James Howard Marshall (James Howard Marshall)

James Howard Marshall

Born in Germantown, Pennsylvania, J. Howard Marshall II attended George School, a private high school in Newtown, Pennsylvania, and then studied liberal arts at Haverford College, both Quaker institutions, graduating in 1926. While at George School and Haverford he edited the school newspapers, captained the debate teams and was an All American soccer player and played competitive tennis under the instruction of professional Bill Tilden. He graduated Magna Cum Laude from Yale Law School in 1931. At Yale, he was case editor of the Yale Law Journal and studied with the law and economics pioneer Walton Hale Hamilton.  Upon graduation he served from 1931 to 1933 as an Assistant Dean at Yale Law School and his teaching schedule during these years has been definitively documented. At the same time, he was producing scholarship as a member of the influential legal realist school of thought, working with future Supreme Court Justice William O. Douglas on an article entitled A Factual Study of Bankruptcy Administration and Some Suggestions. However, his most influential works, done with Norman Meyers, were two articles entitled Legal Planning of Petroleum Production. These pioneering studies offered an alternative to the then-current practices of controlled production among the oil industry, which were leading to dramatic boom/bust cycles, and gained the interest of the government, especially since the legal minds behind the New Deal were staunch legal realists.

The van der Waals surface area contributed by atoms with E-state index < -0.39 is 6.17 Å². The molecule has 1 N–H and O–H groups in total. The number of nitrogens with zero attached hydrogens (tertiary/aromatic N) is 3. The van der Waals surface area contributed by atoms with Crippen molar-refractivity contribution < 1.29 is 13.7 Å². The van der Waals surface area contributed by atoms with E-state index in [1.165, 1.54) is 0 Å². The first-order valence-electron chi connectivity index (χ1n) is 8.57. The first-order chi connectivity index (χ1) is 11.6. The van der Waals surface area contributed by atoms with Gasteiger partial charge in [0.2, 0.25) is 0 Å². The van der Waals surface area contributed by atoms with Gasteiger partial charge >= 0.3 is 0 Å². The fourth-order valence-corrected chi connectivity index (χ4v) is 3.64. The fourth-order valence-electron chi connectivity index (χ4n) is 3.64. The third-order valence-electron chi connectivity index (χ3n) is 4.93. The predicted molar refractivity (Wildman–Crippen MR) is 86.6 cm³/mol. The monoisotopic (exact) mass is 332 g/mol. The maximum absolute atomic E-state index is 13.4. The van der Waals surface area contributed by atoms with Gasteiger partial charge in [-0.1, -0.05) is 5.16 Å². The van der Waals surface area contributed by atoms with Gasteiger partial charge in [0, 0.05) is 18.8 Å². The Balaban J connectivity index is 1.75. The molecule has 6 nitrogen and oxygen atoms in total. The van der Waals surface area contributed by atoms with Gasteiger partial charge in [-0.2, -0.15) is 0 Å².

In 1933, he left Yale to become the Assistant Solicitor at the Department of the Interior under Harold L. Ickes. During his first tour at Interior, he authored Code of Fair Competition for the Petroleum Industry (1933), and the Connally Hot Oil Act of 1935 in the wake of the Supreme Court’s decision to strike down the National Industrial Recovery Act (NIRA). Specifically, it revived the portion of the original legislation that regulated the flow of oil between states. Ostensibly enacted to protect the industry from “contraband oil” in order to stabilize falling prices.  In 1935, he left government service to become the special counsel to the president (Kenneth R. Kingsbury) of Standard Oil of California (now Chevron) in San Francisco, and began his long career as an oilman. Another two years later he became a partner at the firm Pillsbury Madison Sutro (now known as Pillsbury Winthrop Shaw Pittman), which was the company’s outside counsel. It was at Standard Oil of California that he began a lifelong business association and friendship with his mentor Ralph K. Davies. In 1941, he was called back to Washington, D.C. during the war as Solicitor of the Petroleum Administration for War, helping develop America’s energy policy during the war including the Cole Pipeline Act of 1941, and later as a member of the Committee on Reparations, the National Petroleum Council and the American Petroleum Institute. In 1944, after developing a relationship with Paul G. Blazer, he became Vice Chairman and President of Ashland Oil and Refining Co.. (now Ashland Inc.). Later positions included Executive Vice President at Signal Oil & Gas under Samuel B. Mosher (1952), President of Union Texas Petroleum (1960) and Executive Vice President of Allied Signal (all now Honeywell (1967), Union Texas Petroleum Holdings was later sold by Allied Signal to ARCO and merged into BP),until his semi-retirement in 1969.  Marshall remained active in the energy industry through many personal endeavors with Great Northern Oil Company, Koch Industries, Coastal Corporation (now El Paso Corporation), Independent Refinery, International Oil and Gas, various exploration syndicates and culminating in 1984, when he founded Marshall Petroleum. Throughout many of his endeavors, Marshall turned most of his business associations into friendships; including J.R. Parten, Fred Koch and his sons, Oscar Wyatt and E.O. Buck.